Mondo Films

Not everything in life is pretty, there’s war, death, disease, and so much more. So naturally art will reflect life, it will force us to both stare at things that makes life worth living and make us look at the things we hate most about ourselves. Exploitation films are just a medium to force movie goers to look at the taboo, the unclean, the unknown and cringe in disgust. 

There are plenty of exploitation films out there, some of them even gain a cult following. Such as: Night of the Living Dead, Django Unchained, Drive Angry, Death Proof, Hobo with a Shotgun, The Texas Chainsaw Massacre, and Master of the Flying Guillotine just to name a few.

But, exploitation films is more of an umbrella term to refer to a vast array of different types of films. Some of them are a bit too graphic to discuss here. So, today we’re going to talk about one genre. That genre is, of course, Mondo films. Now to understand what this is, we need to understand what it means and where it comes from. Mondo films are Italian exploitation films that were popular in the sixties.

Mondo is the Italian word for world. A Mondo film is an exploitation pseudo-documentary film. In such films, they usually depict sensationalized topics, scenes, or situations. You know, everything that would get Karen from the PTA to scream at the top of her lungs while holding her little dog. 

Most Mondo films, like most exploitation films, tend to cover more taboo subjects like death or sex. They also like to discuss foreign cultures, in a less than respectful light. Of which has caused accusations of ethnocentrism and racism by critics.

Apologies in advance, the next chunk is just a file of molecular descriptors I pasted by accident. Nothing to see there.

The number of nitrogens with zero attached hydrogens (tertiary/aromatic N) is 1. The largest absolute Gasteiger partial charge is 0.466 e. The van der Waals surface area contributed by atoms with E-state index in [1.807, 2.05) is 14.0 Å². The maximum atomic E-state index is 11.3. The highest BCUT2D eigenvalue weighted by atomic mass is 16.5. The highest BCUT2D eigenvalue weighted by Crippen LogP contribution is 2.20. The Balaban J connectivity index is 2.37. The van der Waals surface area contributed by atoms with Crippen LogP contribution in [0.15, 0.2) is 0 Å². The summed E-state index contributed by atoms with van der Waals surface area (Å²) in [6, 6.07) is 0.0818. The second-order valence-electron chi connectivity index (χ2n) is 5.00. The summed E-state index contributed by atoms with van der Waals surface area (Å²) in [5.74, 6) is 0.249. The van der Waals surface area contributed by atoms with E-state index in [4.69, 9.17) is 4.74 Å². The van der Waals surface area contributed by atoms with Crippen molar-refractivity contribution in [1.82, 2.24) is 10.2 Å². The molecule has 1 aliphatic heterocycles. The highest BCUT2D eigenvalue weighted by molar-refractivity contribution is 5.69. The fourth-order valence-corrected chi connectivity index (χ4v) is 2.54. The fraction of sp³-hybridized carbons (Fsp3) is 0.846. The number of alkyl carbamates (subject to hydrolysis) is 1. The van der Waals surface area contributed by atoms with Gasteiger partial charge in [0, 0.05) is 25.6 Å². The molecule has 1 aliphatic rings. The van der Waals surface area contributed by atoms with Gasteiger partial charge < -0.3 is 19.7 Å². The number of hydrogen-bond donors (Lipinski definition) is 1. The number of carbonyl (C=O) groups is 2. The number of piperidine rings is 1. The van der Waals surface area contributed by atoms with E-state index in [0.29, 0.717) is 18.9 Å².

Mondo Cane (1962) Movie Poster

Mondo Cane (1962) Movie Poster

Though many say that films such as European Nights and World by Night both 1 and 2 are examples of the mondo film genre. The best example of what exactly a mondo film it would be more of Mondo Cane (A Dog's World) by Paolo Cavara, Gualtiero Jacopetti, and Franco Prosperi. A film, though from a rather niche genre saw great commercial success after its release.

It isn't uncommon to see copy cats outside of the mondo film genre going as far to put mondo in the name. Keep in mind that this didn't just happen with films purely in Italian. (Where the word would make much more sense.) But even films in English had the word mondo in the title. To name of few here's some for example: Mondo Trasho, Mondo Weirdo: A Trip to Paranoia Paradise, and Mondo Brutale.

 Side note: Mondo Brutale was a German release of Wes Craven's "The Last House on the Left."

Side note: Mondo Brutale was a German release of Wes Craven's "The Last House on the Left."

Bear in mind that while these movies all used mondo in their titles. None of these were true mondo films. Something akin to the idea of those five-dollar Disney movie rip offs. Sure, they're animated and look a bit like it. But they're not Disney films.